tuque /tūk/ n Canadian English, var. toque [19th c. Canadian French, from the French toque, from the Basque tauka] 1 A close-fitting knitted cap, often with a long tapering end or tassel or pompom. 2 fig Something quintessentially Canadian.
souq /sūk/ n from the Arabic سوق var. souk 1 An open-air marketplace. 2 fig A central meeting place for the circulation of news and ideas.

Friday, April 16, 2010

Oriya: Language of Imagination

Melting light bulbs. Dancing jellyfish. Stormtroopers making silly faces.

These are but a few ways of imagining the peculiar and extremely unique script of the Oriya language, the mother tongue of the state of Orissa.

Categorically speaking, Oriya is a relation of the Sanskritic subfamily of  Indo-Aryan languages (as compared to the Dravidian languages of southern India), along with Hindi and Bengali and others. But unlike the latter two languages which use Devanagari scripts, with their characteristic horizontal lines mounting each word, the Oriya script, derived from ancient Kalinga, is looped, and its letters stand alone.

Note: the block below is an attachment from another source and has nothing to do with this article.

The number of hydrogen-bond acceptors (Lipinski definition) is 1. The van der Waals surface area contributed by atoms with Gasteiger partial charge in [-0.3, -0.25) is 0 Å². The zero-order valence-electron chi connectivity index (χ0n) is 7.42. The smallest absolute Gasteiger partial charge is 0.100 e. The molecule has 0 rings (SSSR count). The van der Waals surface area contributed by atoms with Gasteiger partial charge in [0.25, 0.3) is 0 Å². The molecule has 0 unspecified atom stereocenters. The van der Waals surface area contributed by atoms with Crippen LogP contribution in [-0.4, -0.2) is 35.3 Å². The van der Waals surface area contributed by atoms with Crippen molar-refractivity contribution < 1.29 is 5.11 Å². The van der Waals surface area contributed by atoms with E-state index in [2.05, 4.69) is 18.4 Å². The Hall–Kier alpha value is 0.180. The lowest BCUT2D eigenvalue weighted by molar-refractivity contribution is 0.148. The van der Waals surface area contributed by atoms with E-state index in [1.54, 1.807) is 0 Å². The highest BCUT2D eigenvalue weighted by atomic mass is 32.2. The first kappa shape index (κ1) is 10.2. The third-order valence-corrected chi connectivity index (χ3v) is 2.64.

Among the various scripts of the thirty-odd quasi-official languages of India, Oriya is perhaps the most striking. As your humble blogger learns to speak and understand the language he will certainly report. For an introduction, let your imagination run wild with the dreamy script of Oriya.

What do you see when you look at Oriya? (For the full alphabet, click here.)